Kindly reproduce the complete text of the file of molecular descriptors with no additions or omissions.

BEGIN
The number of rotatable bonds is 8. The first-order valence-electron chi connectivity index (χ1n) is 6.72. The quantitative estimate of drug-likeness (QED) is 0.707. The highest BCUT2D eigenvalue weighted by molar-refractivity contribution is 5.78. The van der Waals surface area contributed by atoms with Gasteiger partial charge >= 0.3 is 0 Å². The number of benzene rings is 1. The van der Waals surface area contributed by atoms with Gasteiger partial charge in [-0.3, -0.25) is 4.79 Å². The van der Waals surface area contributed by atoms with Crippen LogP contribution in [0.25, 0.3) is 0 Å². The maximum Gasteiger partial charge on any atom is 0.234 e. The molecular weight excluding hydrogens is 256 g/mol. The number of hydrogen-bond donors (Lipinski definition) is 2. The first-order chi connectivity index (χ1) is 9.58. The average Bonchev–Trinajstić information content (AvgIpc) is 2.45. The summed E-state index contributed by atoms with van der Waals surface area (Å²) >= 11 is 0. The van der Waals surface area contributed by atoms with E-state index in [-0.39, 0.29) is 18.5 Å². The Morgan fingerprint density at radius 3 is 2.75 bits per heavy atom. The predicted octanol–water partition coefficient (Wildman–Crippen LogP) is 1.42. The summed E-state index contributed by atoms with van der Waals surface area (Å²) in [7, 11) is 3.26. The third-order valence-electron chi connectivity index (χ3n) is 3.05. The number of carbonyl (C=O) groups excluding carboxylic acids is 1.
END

The number of rotatable bonds is 8. The first-order valence-electron chi connectivity index (χ1n) is 6.72. The quantitative estimate of drug-likeness (QED) is 0.707. The highest BCUT2D eigenvalue weighted by molar-refractivity contribution is 5.78. The van der Waals surface area contributed by atoms with Gasteiger partial charge >= 0.3 is 0 Å². The number of benzene rings is 1. The van der Waals surface area contributed by atoms with Gasteiger partial charge in [-0.3, -0.25) is 4.79 Å². The van der Waals surface area contributed by atoms with Crippen LogP contribution in [0.25, 0.3) is 0 Å². The maximum Gasteiger partial charge on any atom is 0.234 e. The molecular weight excluding hydrogens is 256 g/mol. The number of hydrogen-bond donors (Lipinski definition) is 2. The first-order chi connectivity index (χ1) is 9.58. The average Bonchev–Trinajstić information content (AvgIpc) is 2.45. The summed E-state index contributed by atoms with van der Waals surface area (Å²) >= 11 is 0. The van der Waals surface area contributed by atoms with E-state index in [-0.39, 0.29) is 18.5 Å². The Morgan fingerprint density at radius 3 is 2.75 bits per heavy atom. The predicted octanol–water partition coefficient (Wildman–Crippen LogP) is 1.42. The summed E-state index contributed by atoms with van der Waals surface area (Å²) in [7, 11) is 3.26. The third-order valence-electron chi connectivity index (χ3n) is 3.05. The number of carbonyl (C=O) groups excluding carboxylic acids is 1.